Importing CSV data to MySQL table

Now begins the script itself!  We'll start by removing any data from the last time we ran the script (as this script will be run often to keep available product lists up to date) and making sure the indexes we will use exist:

DELETE FROM `import_products`;
DELETE FROM `import_manufacturers`;
DELETE FROM `import_categories`;
ALTER TABLE `product` ADD INDEX `sku` (`sku`);
ALTER TABLE `import_products` ADD INDEX `sku` (`sku`);

This removes any existing data in the table, allowing us to continue afresh:

LOAD DATA INFILE 'product_list.csv' INTO TABLE `import_products`
	FIELDS TERMINATED BY ','
	LINES TERMINATED BY '\r\n'
	IGNORE 1 LINES
	(sku, price, stock, @dummy, name, description, category_name, manufacturer_name, weight);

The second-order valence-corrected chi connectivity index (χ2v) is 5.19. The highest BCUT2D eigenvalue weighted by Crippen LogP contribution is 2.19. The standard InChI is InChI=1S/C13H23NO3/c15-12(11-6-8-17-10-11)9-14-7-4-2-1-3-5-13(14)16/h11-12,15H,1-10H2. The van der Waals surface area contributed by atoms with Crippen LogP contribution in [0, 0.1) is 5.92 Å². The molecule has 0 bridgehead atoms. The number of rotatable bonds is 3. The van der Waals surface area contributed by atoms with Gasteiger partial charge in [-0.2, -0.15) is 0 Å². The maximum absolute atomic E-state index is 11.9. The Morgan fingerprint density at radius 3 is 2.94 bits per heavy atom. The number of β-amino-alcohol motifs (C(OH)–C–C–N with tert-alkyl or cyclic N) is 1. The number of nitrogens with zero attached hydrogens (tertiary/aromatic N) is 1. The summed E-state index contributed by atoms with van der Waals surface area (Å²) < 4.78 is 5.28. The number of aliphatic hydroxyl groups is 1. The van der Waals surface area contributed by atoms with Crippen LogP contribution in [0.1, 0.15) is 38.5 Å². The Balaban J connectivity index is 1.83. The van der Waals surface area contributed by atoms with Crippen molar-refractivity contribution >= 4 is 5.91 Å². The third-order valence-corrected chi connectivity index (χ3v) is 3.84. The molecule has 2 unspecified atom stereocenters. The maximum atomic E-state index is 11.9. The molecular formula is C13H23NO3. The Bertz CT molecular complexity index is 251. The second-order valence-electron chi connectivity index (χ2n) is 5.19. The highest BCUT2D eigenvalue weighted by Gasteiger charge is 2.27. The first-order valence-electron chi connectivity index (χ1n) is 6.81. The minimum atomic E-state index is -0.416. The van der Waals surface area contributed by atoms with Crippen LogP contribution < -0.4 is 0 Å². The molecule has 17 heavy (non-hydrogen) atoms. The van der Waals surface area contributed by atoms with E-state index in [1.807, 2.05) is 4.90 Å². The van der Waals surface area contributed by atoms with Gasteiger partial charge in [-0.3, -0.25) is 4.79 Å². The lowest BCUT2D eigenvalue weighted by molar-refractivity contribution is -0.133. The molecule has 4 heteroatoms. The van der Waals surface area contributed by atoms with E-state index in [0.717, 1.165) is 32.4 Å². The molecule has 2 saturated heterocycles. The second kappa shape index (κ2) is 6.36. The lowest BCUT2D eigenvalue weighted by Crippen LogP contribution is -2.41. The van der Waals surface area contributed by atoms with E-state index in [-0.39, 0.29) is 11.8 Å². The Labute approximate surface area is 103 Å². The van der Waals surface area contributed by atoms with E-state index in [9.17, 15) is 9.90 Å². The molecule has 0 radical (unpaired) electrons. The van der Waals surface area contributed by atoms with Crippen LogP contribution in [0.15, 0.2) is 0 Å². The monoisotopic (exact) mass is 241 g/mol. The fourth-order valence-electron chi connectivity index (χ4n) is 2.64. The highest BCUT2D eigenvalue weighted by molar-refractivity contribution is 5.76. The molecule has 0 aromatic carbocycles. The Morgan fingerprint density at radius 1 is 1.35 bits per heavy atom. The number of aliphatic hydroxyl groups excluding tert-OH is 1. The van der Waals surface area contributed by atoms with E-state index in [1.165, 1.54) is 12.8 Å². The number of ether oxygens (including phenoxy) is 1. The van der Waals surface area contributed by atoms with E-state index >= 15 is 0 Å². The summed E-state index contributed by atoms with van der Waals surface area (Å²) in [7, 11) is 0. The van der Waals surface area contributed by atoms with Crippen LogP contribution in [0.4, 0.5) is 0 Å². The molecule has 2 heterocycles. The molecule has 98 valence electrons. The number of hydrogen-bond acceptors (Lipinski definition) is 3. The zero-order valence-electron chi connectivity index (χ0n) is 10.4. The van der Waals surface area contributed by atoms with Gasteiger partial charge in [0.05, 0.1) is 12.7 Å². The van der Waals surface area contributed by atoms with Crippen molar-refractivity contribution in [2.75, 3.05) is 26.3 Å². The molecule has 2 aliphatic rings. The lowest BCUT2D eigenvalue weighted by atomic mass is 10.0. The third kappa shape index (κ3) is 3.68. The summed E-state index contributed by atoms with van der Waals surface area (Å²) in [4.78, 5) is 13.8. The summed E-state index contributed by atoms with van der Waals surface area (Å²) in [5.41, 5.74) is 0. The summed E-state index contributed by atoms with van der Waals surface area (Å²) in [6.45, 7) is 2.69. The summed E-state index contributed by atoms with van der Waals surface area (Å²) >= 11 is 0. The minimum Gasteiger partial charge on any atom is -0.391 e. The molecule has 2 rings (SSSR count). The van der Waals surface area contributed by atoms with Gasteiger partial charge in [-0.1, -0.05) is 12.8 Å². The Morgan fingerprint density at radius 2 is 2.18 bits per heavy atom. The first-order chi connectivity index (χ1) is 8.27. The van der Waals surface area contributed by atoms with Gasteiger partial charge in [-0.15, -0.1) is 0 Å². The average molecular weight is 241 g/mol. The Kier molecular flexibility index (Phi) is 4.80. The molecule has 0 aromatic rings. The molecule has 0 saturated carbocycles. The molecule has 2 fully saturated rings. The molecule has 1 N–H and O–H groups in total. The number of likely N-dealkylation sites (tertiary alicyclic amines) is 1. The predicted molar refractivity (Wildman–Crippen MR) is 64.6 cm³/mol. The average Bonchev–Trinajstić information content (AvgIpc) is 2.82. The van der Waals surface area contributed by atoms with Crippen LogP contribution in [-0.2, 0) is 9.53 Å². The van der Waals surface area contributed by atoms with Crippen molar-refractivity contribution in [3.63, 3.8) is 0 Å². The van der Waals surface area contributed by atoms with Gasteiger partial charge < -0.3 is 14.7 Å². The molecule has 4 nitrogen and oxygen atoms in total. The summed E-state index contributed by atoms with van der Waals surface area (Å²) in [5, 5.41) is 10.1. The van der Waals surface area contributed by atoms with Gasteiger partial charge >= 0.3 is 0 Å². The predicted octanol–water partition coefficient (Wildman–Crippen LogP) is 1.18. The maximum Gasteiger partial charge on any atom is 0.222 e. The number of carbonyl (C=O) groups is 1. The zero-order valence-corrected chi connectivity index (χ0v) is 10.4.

Look confusing?  It's not too bad!  Let's break this down...LOAD DATA INFILE 'product_list.csv'Tells MySQL to load the data from the file 'product_list.csv'.  This is the CSV file we want to load our product data from...INTO TABLE `import_products`...Is the table into which we want MySQL to load the information from this file.FIELDS TERMINATED BY ','Tells MySQL that each of the columns on each line of the file will be seperated by a comma.  Depending on your datasource, it may use pipes (|), semicolons (;), tabs (\t) or other characters.LINES TERMINATED BY '\r\n'So that MySQL knows where each line finishes and to begin parsing the next row, we need to determine which end of line character(s) are used.  In our example we'll be using '\r\n' (commonly used by files created on or for windows platforms).IGNORE 1 LINESThis tells MySQL to ignore the first line it fetches.  We do this because in our example the first line is simply the column headers, so it is not product data.  If you do not have a line with column headers, you can leave this bit out, or you can increase the number to make it ignore other comment or header lines in the CSV file.(sku, price, stock, @dummy, name, description, category_name, manufacturer_name, weight);Finally, these are columns into which we'll import the corresponding columns from the CSV file.  You'll notice one of these isn't a column name, it's instead @dummy (a user-created variable, hence the @ symbol at the beginning).  In our data source we have an empty column after the stock level which we don't want to import, so we just assign its value to a variable that we don't use!  You can do this to any other columns you wish to skip in this way...